Women’s Basketball Column: Warhawks no longer one-dimensional

 

Jan. 29

By Kevin Cunningham

Last season, head coach Keri Carollo led her women to their finest season in school history, finishing second in the NCAA Tournament, losing to undefeated DePauw University, 69-51.

UW-Whitewater fell short to the Tigers, a team which shot 61 percent from the field that night in Holland, Mich., and has not lost a game since March 2012. There was nothing the Warhawks could do that night to stop DePauw.

Shooting 61 percent from the field in a basketball game is almost an unimaginable feat. The ’Hawks are built to be an up-tempo team, trapping and pressuring opponents into playing a game they are uncomfortable in.

CunninghamWEB
Kevin Cunningham

The Tigers were not phased that night, breaking the Warhawks’ press, hitting nearly every shot they took, and ended up forcing more turnovers than the ’Hawks, which is uncharacteristic for a Carollo-led club.

In every game the Warhawks played last season, including the NCAA Tournament, it seemed as though they had the advantage at the guard position. Whether guards Kaitlyn Thill, Megan Theune, Mary Merg, Abbie Reeves and Sam Quandt were going up against opponents’ guards who were nominated for All-American honors or not, the ’Hawks commonly outplayed the opposition.

Last season, the guard play was the ’Hawks’ strong suit. In the post, Carollo’s team was not often outmatched either, featuring senior Cortney Kumerow and freshman Lisa Palmer, while junior Amy Mandrell was a key contributor off the bench.

Kumerow was a 6-foot-1-inch presence in the paint, while Palmer was tenacious around the basket, making any basketball fan appreciate the way she played the game. The post play was never a question mark, but they didn’t have as much of an advantage as the guards often had.

2013-14 Season
Coming into this season, Carollo had many guards to use at her disposal yet again. Thill, now a senior, is one of the best point guards in the entire country. She is already the school record-holder in steals and is currently averaging 4.5 steals per game this season.

Because Kumerow graduated, the Warhawks had a hole to fill at the center position. Theune had graduated as well, so Reeves and Mandrell were supposed to step in at the guard and center positions. A few weeks before the season started, the projected starting lineup and rotation became uneasy to predict, as Palmer suffered a season-ending knee injury.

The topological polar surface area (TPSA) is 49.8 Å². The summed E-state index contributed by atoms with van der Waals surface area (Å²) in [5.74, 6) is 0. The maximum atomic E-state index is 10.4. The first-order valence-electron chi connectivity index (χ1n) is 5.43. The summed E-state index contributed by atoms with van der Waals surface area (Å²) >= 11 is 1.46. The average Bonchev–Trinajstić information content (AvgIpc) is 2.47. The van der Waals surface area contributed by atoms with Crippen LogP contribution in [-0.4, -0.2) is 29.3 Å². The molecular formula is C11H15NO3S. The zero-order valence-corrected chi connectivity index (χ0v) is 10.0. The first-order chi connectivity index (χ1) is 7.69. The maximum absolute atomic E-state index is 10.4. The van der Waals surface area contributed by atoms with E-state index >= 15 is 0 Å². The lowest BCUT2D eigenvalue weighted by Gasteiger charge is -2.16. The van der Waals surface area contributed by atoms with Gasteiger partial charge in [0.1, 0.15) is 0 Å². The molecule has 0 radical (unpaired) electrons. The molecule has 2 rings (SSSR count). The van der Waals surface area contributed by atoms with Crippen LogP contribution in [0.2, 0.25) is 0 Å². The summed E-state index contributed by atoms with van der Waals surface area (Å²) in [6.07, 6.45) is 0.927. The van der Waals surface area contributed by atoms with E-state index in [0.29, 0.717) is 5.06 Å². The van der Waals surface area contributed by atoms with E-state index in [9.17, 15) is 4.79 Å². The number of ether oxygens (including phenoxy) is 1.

With only one key contributing post player from last season’s team, Mandrell was set to start at the center position, and Carollo decided to go with a four-guard lineup to complete her starting five. Thill, Merg, Reeves, Katie Burton and Mandrell have started each of the 18 games so far for the ’Hawks.

In the team’s first 14 games this season, the No. 4 preseason-ranked team in the country, according to D3hoops.com, started 11-3 overall, losing its three games to teams that appeared in last season’s NCAA Tournament. The Warhawks were having a good year, but they were not living up to preseason expectations.

The top-notch guard play still was present, but the paint had been the team’s Achilles heel, as the ’Hawks won the rebounding battle in only seven of its 14 games. Mandrell was putting up big numbers at the center position, but with the next tallest player in the starting lineup being 5-feet-10-inches tall, not only height, but length was an issue.

In many of the NCAA Tournament games last season as the tournament went on, even with Palmer healthy, the top-ranked teams were often much longer than UW-Whitewater. Despite this, the guards were able to create enough havoc to keep the ’Hawks advancing in the tournament.

Ruchti’s Presence
In the 15th game of this season, Carollo received a boost from a player that had not recorded a minute in a basketball game in her collegiate career at UW-Whitewater. Senior Kristen Ruchti, a 6-foot-2-inch center who had last been seen competing on the volleyball court for the Warhawks in the fall, was ready to step in and give the team exactly what they had been missing.

Carollo said she wanted to ease Ruchti into playing this season. When taking a look at Ruchti’s first game, she may have been eased in, but her 11-point, 11-rebound performance was a quick showing that the future looked bright for the ’Hawks.

Since Ruchti has stepped onto the court, she has averaged 10 points and six rebounds in only 18 minutes per game, and the team is 4-0, defeating four teams in the WIAC. She brings a presence on defense in the interior which can’t be matched by many across the country.

During the team’s 96-50 win against UW-River Falls, Ruchti recorded a block on one end that got a roaring cheer from the crowd and she followed it with an outlet pass that got the ’Hawks out in transition, a place where they often thrive.

On offense, being 6-foot-2-inches, Ruchti often has an advantage whenever she is in the game, forcing all opponents’ eyes on her, if not double teams in the post.

When receiving a lot of attention with the ball, she will find open shooters on the wings, often throwing pinpoint, bullet passes which setup 3-point opportunities. The Warhawks have a number of quality shooters on the team in Thill, Merg, Reeves, Burton, Andrea Olsen, Reilly Stewart and Clare Gloede.

When watching Ruchti play, it is easy to see the impact she has on the game, despite the smaller number of minutes she is playing. As the season goes on, it will be impossible to keep her off the court given her early success.

What she does, not only offensively, but defensively, is invaluable to the way Carollo’s team is built. The Warhawks are undefeated since Ruchti has entered the fold, and in no way, shape or form, can be considered one-dimensional.

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